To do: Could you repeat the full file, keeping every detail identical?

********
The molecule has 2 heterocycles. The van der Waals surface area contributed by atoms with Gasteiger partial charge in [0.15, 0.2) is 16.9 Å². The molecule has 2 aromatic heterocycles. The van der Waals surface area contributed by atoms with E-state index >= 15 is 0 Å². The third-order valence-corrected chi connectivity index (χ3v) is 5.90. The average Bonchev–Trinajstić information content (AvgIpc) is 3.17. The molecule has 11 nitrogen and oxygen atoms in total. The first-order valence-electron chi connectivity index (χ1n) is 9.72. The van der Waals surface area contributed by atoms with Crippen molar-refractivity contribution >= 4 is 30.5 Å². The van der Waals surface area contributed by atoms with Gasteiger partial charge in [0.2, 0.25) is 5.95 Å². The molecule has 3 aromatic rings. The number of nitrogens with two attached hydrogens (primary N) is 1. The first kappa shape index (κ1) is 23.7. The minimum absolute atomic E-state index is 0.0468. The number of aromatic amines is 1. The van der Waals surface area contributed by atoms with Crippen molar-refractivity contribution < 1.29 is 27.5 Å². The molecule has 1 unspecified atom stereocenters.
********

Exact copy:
The molecule has 2 heterocycles. The van der Waals surface area contributed by atoms with Gasteiger partial charge in [0.15, 0.2) is 16.9 Å². The molecule has 2 aromatic heterocycles. The van der Waals surface area contributed by atoms with E-state index >= 15 is 0 Å². The third-order valence-corrected chi connectivity index (χ3v) is 5.90. The average Bonchev–Trinajstić information content (AvgIpc) is 3.17. The molecule has 11 nitrogen and oxygen atoms in total. The first-order valence-electron chi connectivity index (χ1n) is 9.72. The van der Waals surface area contributed by atoms with Crippen molar-refractivity contribution >= 4 is 30.5 Å². The van der Waals surface area contributed by atoms with Gasteiger partial charge in [0.2, 0.25) is 5.95 Å². The molecule has 3 aromatic rings. The number of nitrogens with two attached hydrogens (primary N) is 1. The first kappa shape index (κ1) is 23.7. The minimum absolute atomic E-state index is 0.0468. The number of aromatic amines is 1. The van der Waals surface area contributed by atoms with Crippen molar-refractivity contribution < 1.29 is 27.5 Å². The molecule has 1 unspecified atom stereocenters.